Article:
“I tried that,” I explained to the Apple technician. “Same result.”
After twenty more minutes of hearing “I tried that,” Robert admitted that I had him stumped. For whatever reason, our Mac Mini server has been killing external hard drives for nearly a year. We’ve tried Western Digitals. We’ve tried G-Drives. We’ve even ventured into Seagate territory, but they all bite the dust when our server tries to save backups to them. USB, Firewire, and even Thunderbolt connections yield the same results. Both Time Machine and Retrospect software have been alternately used, all with the same grim outcome.
Yes, we even relocated the server into a different room; you know, just in case the old server room had high magnetism, extreme temperatures, cursed Native American graveyards underfoot, or any other zany environmental factors that we surely would have noticed before.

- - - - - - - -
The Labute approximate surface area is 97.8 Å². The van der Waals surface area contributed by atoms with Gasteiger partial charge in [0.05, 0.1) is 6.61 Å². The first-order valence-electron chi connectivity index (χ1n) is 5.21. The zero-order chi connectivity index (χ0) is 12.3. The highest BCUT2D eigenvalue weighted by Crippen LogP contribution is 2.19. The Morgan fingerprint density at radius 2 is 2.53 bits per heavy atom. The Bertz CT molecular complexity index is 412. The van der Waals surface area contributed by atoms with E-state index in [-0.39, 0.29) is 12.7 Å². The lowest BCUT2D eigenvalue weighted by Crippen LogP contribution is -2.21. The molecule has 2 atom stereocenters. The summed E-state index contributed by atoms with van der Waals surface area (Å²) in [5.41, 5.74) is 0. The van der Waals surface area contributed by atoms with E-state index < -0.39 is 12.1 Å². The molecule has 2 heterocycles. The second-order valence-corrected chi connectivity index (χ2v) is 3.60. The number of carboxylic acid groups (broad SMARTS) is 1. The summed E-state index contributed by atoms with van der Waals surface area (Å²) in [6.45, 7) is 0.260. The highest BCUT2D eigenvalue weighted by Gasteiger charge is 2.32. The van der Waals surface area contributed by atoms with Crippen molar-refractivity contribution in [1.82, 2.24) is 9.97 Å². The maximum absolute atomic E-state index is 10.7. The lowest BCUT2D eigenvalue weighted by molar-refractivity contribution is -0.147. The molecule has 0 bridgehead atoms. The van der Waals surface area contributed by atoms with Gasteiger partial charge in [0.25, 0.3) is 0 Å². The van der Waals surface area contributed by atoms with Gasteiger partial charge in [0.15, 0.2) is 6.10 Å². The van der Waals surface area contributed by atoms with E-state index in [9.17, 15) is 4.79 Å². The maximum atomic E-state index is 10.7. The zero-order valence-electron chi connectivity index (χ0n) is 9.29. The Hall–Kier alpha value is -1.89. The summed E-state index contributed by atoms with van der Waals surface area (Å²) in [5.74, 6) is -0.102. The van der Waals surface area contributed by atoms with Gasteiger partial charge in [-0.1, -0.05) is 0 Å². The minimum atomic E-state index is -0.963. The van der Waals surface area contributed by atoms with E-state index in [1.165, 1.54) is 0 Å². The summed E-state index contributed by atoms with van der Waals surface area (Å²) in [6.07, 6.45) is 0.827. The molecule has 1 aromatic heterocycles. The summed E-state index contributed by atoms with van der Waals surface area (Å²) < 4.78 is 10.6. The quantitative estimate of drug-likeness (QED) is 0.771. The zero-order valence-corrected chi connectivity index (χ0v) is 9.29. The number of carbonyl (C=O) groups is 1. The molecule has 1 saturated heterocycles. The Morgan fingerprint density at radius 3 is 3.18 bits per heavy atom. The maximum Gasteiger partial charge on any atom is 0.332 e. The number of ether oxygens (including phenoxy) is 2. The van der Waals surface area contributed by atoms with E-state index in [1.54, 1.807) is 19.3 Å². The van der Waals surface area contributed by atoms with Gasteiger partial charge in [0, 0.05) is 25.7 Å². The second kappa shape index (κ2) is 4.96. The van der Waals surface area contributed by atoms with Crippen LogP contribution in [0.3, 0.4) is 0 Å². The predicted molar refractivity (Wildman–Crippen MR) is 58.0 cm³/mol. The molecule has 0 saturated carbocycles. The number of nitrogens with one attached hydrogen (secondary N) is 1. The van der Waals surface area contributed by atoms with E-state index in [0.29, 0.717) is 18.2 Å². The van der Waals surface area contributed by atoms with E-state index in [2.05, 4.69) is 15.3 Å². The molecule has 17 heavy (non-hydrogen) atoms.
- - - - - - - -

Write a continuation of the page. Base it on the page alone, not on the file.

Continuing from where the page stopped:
“What you have there,” Robert continued, “is a unicorn sighting. I’ve been an Apple technician for nineteen years, and neither I, nor any co-workers I’ve asked, have ever encountered anything like your particular problem.” This was Robert’s tactful way of saying, “That’s not an MP, it’s a YP: your problem.”
While we’re still staggering through different methods to try to isolate the issue, we’re constantly replacing hard drives; and, after the first few times, hard drive manufacturers make obtaining an RMA more difficult. In the meantime, to fund our need for an endless supply of storage devices, we’re considering charging admission for gawkers to come and see our server firsthand, like Daniel Lambert in 1806. It may not be a unicorn, but it’s a world-class oddity. So please, if you have a few dollars to spare, step right up and witness history.